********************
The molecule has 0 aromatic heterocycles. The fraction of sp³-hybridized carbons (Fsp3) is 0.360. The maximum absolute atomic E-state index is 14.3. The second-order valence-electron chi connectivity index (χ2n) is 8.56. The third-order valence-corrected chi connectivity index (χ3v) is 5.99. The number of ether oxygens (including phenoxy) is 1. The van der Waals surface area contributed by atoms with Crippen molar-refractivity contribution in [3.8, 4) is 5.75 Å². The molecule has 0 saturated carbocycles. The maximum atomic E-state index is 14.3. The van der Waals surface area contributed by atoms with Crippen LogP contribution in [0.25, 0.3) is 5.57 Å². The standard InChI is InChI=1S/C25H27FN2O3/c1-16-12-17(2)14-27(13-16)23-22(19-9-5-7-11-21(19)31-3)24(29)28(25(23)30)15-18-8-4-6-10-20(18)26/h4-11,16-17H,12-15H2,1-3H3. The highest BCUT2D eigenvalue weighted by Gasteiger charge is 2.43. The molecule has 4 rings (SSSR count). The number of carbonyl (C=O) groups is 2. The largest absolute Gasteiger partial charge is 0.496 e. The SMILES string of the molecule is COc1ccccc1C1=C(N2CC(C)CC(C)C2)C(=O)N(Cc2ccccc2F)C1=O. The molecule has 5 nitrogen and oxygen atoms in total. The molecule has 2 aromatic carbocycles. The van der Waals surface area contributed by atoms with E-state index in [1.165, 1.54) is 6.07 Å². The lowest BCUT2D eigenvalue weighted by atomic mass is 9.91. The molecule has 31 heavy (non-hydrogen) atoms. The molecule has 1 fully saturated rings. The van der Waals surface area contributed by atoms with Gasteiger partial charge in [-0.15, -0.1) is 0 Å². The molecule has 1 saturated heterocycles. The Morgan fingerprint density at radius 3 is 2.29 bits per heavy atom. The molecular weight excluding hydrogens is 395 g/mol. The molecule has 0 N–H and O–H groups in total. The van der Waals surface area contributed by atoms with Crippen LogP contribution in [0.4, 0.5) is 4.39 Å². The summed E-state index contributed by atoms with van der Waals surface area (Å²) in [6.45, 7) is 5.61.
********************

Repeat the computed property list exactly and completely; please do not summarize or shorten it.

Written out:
The molecule has 0 aromatic heterocycles. The fraction of sp³-hybridized carbons (Fsp3) is 0.360. The maximum absolute atomic E-state index is 14.3. The second-order valence-electron chi connectivity index (χ2n) is 8.56. The third-order valence-corrected chi connectivity index (χ3v) is 5.99. The number of ether oxygens (including phenoxy) is 1. The van der Waals surface area contributed by atoms with Crippen molar-refractivity contribution in [3.8, 4) is 5.75 Å². The molecule has 0 saturated carbocycles. The maximum atomic E-state index is 14.3. The van der Waals surface area contributed by atoms with Crippen LogP contribution in [0.25, 0.3) is 5.57 Å². The standard InChI is InChI=1S/C25H27FN2O3/c1-16-12-17(2)14-27(13-16)23-22(19-9-5-7-11-21(19)31-3)24(29)28(25(23)30)15-18-8-4-6-10-20(18)26/h4-11,16-17H,12-15H2,1-3H3. The highest BCUT2D eigenvalue weighted by Gasteiger charge is 2.43. The molecule has 4 rings (SSSR count). The number of carbonyl (C=O) groups is 2. The largest absolute Gasteiger partial charge is 0.496 e. The SMILES string of the molecule is COc1ccccc1C1=C(N2CC(C)CC(C)C2)C(=O)N(Cc2ccccc2F)C1=O. The molecule has 5 nitrogen and oxygen atoms in total. The molecule has 2 aromatic carbocycles. The van der Waals surface area contributed by atoms with E-state index in [1.165, 1.54) is 6.07 Å². The lowest BCUT2D eigenvalue weighted by atomic mass is 9.91. The molecule has 31 heavy (non-hydrogen) atoms. The molecule has 1 fully saturated rings. The van der Waals surface area contributed by atoms with Gasteiger partial charge in [-0.15, -0.1) is 0 Å². The molecule has 1 saturated heterocycles. The Morgan fingerprint density at radius 3 is 2.29 bits per heavy atom. The molecular weight excluding hydrogens is 395 g/mol. The molecule has 0 N–H and O–H groups in total. The van der Waals surface area contributed by atoms with Crippen LogP contribution in [0.4, 0.5) is 4.39 Å². The summed E-state index contributed by atoms with van der Waals surface area (Å²) in [6.45, 7) is 5.61.